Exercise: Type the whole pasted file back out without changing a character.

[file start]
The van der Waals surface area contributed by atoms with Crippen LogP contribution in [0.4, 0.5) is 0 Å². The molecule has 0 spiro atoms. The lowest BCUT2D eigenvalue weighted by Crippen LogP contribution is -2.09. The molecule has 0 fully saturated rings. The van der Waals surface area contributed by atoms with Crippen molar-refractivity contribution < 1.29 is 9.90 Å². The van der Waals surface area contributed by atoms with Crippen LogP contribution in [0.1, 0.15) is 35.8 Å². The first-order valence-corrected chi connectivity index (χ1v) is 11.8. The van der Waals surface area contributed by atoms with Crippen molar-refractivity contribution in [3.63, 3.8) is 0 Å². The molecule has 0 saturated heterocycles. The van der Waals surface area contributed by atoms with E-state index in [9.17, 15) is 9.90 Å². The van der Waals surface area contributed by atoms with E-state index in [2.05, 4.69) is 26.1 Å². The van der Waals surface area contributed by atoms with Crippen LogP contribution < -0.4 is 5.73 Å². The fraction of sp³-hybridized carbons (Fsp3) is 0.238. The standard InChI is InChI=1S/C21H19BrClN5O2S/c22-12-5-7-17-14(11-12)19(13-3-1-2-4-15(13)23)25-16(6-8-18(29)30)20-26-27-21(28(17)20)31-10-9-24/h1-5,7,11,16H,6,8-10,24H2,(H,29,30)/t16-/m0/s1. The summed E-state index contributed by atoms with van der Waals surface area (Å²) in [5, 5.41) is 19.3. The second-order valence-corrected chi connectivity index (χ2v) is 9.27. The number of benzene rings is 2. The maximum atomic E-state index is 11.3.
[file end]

The van der Waals surface area contributed by atoms with Crippen LogP contribution in [0.4, 0.5) is 0 Å². The molecule has 0 spiro atoms. The lowest BCUT2D eigenvalue weighted by Crippen LogP contribution is -2.09. The molecule has 0 fully saturated rings. The van der Waals surface area contributed by atoms with Crippen molar-refractivity contribution < 1.29 is 9.90 Å². The van der Waals surface area contributed by atoms with Crippen LogP contribution in [0.1, 0.15) is 35.8 Å². The first-order valence-corrected chi connectivity index (χ1v) is 11.8. The van der Waals surface area contributed by atoms with Crippen molar-refractivity contribution in [3.63, 3.8) is 0 Å². The molecule has 0 saturated heterocycles. The van der Waals surface area contributed by atoms with E-state index in [9.17, 15) is 9.90 Å². The van der Waals surface area contributed by atoms with E-state index in [2.05, 4.69) is 26.1 Å². The van der Waals surface area contributed by atoms with Crippen LogP contribution < -0.4 is 5.73 Å². The fraction of sp³-hybridized carbons (Fsp3) is 0.238. The standard InChI is InChI=1S/C21H19BrClN5O2S/c22-12-5-7-17-14(11-12)19(13-3-1-2-4-15(13)23)25-16(6-8-18(29)30)20-26-27-21(28(17)20)31-10-9-24/h1-5,7,11,16H,6,8-10,24H2,(H,29,30)/t16-/m0/s1. The summed E-state index contributed by atoms with van der Waals surface area (Å²) in [5, 5.41) is 19.3. The second-order valence-corrected chi connectivity index (χ2v) is 9.27. The number of benzene rings is 2. The maximum atomic E-state index is 11.3.